looking among the leaves: tree identification

RAKE, RAKE, RAKE—but do you look at what’s in the burgeoning piles? It’s not just recognizable leaves from trees and shrubs in the immediate yard and garden, but also lots of immigrants that the wind (no, not the cat) dragged in. I stopped yesterday between wheelbarrow loads to identify some of the showiest of the bunch—or just marvel at them. How to identify trees and shrubs by their leaves, and otherwise.

I’ve had a couple of charming little pocket-sized books for many years, that show simple but precise outlines of the parts of woody plants—especially their leaves—and that’s where I started: with “Identify Trees and Shrubs by Their Leaves,” a Dover Publications product with 215 Eastern species included. It’s how I got to Number 87, a poplar (top photo). Even smaller, and even more challenging—but still a lot of fun, if you like treasure hunts: “Winter Tree Finder” from Nature Study Guild, and from the same series, “Tree Finder.” You can get them online for about $5 apiece, and there are Pacific Coast versions of the basic pocket tree finder (plus a Rocky Mountain one).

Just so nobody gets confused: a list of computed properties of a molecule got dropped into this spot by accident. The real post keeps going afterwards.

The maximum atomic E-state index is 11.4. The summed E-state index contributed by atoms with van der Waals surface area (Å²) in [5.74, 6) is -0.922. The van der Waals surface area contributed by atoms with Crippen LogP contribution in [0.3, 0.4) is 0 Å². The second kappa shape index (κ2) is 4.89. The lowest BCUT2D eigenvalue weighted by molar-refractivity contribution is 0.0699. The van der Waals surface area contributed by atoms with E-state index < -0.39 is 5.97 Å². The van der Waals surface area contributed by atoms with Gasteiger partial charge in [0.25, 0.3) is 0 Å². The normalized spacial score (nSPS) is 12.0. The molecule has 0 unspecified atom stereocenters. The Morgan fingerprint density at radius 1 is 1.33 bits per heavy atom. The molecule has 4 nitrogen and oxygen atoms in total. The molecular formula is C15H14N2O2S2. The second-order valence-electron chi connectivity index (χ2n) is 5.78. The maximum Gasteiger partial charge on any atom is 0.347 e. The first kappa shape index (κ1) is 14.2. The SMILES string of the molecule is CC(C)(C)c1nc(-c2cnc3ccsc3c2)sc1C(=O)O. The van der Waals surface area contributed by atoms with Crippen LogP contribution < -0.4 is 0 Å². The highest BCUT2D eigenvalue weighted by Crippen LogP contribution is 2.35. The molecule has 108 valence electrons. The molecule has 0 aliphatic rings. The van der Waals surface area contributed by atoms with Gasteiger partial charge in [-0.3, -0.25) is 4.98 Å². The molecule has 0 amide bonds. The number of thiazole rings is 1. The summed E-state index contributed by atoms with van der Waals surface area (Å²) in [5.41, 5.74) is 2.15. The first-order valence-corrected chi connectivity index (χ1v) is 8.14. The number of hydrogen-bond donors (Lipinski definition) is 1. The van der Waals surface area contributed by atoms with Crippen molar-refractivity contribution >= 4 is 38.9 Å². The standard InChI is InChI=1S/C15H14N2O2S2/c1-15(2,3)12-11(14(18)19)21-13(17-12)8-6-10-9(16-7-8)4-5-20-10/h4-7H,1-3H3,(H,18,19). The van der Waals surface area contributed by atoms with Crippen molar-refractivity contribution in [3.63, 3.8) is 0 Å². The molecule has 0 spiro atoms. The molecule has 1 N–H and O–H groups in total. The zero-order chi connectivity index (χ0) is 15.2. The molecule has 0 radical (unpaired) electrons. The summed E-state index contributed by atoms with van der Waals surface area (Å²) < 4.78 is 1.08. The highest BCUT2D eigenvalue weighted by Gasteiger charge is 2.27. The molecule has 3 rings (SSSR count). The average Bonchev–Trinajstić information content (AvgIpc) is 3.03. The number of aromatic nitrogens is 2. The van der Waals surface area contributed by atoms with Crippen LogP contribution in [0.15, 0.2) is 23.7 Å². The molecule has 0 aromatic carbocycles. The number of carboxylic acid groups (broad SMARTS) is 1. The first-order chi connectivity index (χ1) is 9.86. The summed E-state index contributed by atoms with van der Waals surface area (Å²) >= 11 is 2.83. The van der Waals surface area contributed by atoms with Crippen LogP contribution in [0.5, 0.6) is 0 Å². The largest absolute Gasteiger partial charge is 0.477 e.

From the Peterson’s series, “A Field Guide to Eastern Trees” has the luxury of color photos, and lots more information, of course (mine’s an old, old copy). There is a Western version of the Peterson’s Guide, among many choices of guides to tree ID.

But I had some fun with online ID tools, too—though I admit I often get lost about halfway through the keying-out process, always failing to answer one of the process-of-elimination questions wrong and going down the wrong path. No matter, really–because every path leads to more learning about more woody plants.